We assume there are only three spatial dimensions because those are the ones we sense. Baylor computer engineering prof Robert J. Marks asks, What if there are four?:

I teach a graduate course entitled Multidimensional Signal Processing. The mathematical treatment of four, five or even an infinite number of dimensions is considered. Visualizing higher dimensions can be aided by understanding what happens in three or fewer dimensions. For example, I teach students how to visualize and play four dimensional tic-tac-toe by interpreting the game as a series of games in three dimensions…

Some Biblical miracles can be explained if there were four spatial dimensions. When the Flatlander was asked to point in the direction of UP, the best he could do was point north. You and I seem similarly constrained. When we are asked to point to a heaven in the fourth dimension, the best we can do is point up to the sky…

Extending this 2D to 3D example to 4D leads to the conclusion that if there were access to the fourth dimension, links of three dimensional chains can be separated without bending or cutting. Learning from the 2D chain, the 3D chain simply needs to be taken to the fourth dimension and separated. No saw or chain cutter is needed.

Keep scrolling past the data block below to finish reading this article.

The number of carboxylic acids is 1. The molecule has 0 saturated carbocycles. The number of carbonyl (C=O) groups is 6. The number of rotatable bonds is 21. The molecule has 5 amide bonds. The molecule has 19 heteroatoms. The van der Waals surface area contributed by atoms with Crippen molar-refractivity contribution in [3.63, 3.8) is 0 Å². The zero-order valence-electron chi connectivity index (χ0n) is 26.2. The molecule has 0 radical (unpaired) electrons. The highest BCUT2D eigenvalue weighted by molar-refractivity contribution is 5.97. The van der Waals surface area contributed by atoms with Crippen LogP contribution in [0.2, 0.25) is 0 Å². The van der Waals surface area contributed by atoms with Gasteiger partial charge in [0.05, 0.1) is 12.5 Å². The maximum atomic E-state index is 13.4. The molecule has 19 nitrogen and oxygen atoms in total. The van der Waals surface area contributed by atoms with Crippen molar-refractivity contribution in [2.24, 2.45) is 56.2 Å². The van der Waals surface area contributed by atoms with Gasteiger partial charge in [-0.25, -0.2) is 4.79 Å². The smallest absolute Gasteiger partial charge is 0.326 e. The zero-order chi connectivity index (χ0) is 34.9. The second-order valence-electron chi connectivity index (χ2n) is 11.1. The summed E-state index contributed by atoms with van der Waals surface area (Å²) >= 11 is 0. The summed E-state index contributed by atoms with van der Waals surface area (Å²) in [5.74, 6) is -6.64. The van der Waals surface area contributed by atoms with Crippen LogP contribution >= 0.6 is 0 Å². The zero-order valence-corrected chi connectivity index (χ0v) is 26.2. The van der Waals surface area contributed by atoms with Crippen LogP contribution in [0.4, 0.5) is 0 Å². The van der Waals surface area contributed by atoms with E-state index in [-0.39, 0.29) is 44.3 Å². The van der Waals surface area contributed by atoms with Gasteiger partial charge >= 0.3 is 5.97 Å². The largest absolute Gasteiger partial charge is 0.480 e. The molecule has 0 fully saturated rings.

Such an event is documented in the Bible when the apostle Peter was imprisoned and chained by King Herod:

“ACTS 12: 6b-7. Peter was sleeping between two soldiers, bound with two chains, and guards in front of the door were watching over the prison. And behold, an angel of the Lord suddenly appeared and a light shone in the cell; and he struck Peter’s side and woke him up, saying, “Get up quickly.” And his chains fell off his hands.”

Was access to the fourth or higher dimension used in this miracle? Possibly. A fourth dimension explanation is certainly compelling.

Robert J. Marks, “Can higher dimensions help us understand biblical miracles? ” atMind Matters News

*Takehome:* Some Biblical miracles are better understood if we assume four spatial dimensions. The short novel *Flatland* (1884) helps us understand.